Say hello to Sophia, Novo Nordisk's new online chatbot, available 24/7 for diabetes questions

Novo Nordisk is hoping diabetes patients will "Ask Sophia," its first online chatbot, their questions and concerns regarding their condition. (Novo Nordisk)

Move over, Siri and Alexa: There’s a new voice in town. Meet Sophia, Novo Nordisk’s first chatbot built specifically for people with diabetes.

Sophia is available on the Danish drugmaker's Cornerstones4Care website, visually presented on the home screen as a woman’s smiling face on the right-hand side “Ask Sophia” tab. One click opens a dialog box with Sophia’s friendly greeting and offer to help. The chatbot, which launched in April, directly answers questions and addresses concerns—or forwards or redirects when it doesn’t know the answer—but also learns through human interactions and will consistently improve over time at addressing questions and needs.

So far, Sophia has had more than 11,000 conversations and been asked more than 27,000 questions, said Amy West, the senior director overseeing patient marketing and digital health at Novo Nordisk. Meanwhile, Novo is also learning through patient questions things like what content it needs to bolster and what different types of content people prefer.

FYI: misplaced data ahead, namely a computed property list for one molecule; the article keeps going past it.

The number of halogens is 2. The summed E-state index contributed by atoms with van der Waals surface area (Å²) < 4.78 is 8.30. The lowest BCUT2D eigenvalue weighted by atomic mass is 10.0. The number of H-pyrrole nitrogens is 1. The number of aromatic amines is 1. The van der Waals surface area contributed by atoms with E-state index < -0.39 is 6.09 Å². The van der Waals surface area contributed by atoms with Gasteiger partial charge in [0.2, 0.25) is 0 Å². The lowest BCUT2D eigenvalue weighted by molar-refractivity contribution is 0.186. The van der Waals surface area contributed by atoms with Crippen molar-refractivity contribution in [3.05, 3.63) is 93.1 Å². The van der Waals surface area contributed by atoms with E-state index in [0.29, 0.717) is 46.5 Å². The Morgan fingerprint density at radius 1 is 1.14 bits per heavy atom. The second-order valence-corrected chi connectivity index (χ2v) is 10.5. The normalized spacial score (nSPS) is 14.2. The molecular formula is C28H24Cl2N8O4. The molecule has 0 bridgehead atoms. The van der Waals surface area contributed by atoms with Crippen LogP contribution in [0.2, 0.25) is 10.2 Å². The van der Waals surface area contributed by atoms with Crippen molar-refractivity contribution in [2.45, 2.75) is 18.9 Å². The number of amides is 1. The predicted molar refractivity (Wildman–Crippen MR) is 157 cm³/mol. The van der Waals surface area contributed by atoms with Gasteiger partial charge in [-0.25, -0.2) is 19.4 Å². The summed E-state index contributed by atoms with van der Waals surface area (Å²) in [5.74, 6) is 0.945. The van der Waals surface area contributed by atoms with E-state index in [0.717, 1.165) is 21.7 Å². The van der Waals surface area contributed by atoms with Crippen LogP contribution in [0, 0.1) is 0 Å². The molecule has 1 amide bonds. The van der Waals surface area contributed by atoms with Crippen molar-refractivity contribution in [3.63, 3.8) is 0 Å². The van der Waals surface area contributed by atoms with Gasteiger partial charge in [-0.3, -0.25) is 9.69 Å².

Sophia was born after Novo noticed spikes in online traffic to its Cornerstones4Care.com website between 11 p.m. and 1 a.m., reinforcing the need for information outside standard HCP hours.

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“People are looking for information when they have time, which is late at night after the kids are in bed or when they’re not working, and when their treatment team is not available,” West said.

Novo built Sophia on artificial intelligence and natural language processing technology, but it also included work around empathy and human connections to create the approachable and relatable Sophia persona.

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Cornerstones4Care debuted in 2011 as an omnichannel patient support system that includes offline, email and telephone support along with the online digital presence. The Sophia concierge is one of the steps Novo is taking to advance technology into AI and other areas like voice assistants as it moves to offer patients more than just medicines.

Novo believes that product plus wraparound is “critically important,” West said, especially in chronic disease states like diabetes. Patient engagements like Sophia provide education and support with medicines and medical teams that can lead to better outcomes and better quality of life.

Novo's diabetes treatments include its newer once-weekly GLP-1 injection Ozempic, along with its older Victoza, a shorter-lasting form of the drug.

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